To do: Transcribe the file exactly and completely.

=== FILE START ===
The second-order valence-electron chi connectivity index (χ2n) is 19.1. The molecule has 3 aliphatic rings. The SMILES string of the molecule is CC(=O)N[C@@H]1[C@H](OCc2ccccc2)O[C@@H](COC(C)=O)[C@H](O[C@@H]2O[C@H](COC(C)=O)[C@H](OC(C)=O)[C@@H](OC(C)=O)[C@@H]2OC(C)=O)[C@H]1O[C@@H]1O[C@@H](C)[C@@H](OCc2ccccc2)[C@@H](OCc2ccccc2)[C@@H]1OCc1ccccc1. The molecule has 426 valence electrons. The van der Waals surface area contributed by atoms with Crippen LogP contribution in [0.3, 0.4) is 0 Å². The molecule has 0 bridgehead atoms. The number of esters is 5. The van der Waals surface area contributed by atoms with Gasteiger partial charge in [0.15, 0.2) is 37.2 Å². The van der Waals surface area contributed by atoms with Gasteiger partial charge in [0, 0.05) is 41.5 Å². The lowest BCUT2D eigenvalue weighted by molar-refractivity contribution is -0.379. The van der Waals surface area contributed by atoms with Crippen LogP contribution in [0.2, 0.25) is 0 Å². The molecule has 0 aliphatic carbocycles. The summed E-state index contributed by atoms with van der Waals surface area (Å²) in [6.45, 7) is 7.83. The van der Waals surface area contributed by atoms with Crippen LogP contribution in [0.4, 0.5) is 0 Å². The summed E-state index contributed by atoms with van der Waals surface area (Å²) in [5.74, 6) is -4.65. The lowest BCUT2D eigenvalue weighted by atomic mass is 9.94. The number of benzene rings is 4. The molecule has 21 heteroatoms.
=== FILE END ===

The second-order valence-electron chi connectivity index (χ2n) is 19.1. The molecule has 3 aliphatic rings. The SMILES string of the molecule is CC(=O)N[C@@H]1[C@H](OCc2ccccc2)O[C@@H](COC(C)=O)[C@H](O[C@@H]2O[C@H](COC(C)=O)[C@H](OC(C)=O)[C@@H](OC(C)=O)[C@@H]2OC(C)=O)[C@H]1O[C@@H]1O[C@@H](C)[C@@H](OCc2ccccc2)[C@@H](OCc2ccccc2)[C@@H]1OCc1ccccc1. The molecule has 426 valence electrons. The van der Waals surface area contributed by atoms with Crippen LogP contribution in [0.3, 0.4) is 0 Å². The molecule has 0 bridgehead atoms. The number of esters is 5. The van der Waals surface area contributed by atoms with Gasteiger partial charge in [0.15, 0.2) is 37.2 Å². The van der Waals surface area contributed by atoms with Gasteiger partial charge in [0, 0.05) is 41.5 Å². The lowest BCUT2D eigenvalue weighted by molar-refractivity contribution is -0.379. The van der Waals surface area contributed by atoms with Crippen LogP contribution in [0.2, 0.25) is 0 Å². The molecule has 0 aliphatic carbocycles. The summed E-state index contributed by atoms with van der Waals surface area (Å²) in [6.45, 7) is 7.83. The van der Waals surface area contributed by atoms with Crippen LogP contribution in [0.4, 0.5) is 0 Å². The summed E-state index contributed by atoms with van der Waals surface area (Å²) in [5.74, 6) is -4.65. The lowest BCUT2D eigenvalue weighted by atomic mass is 9.94. The number of benzene rings is 4. The molecule has 21 heteroatoms.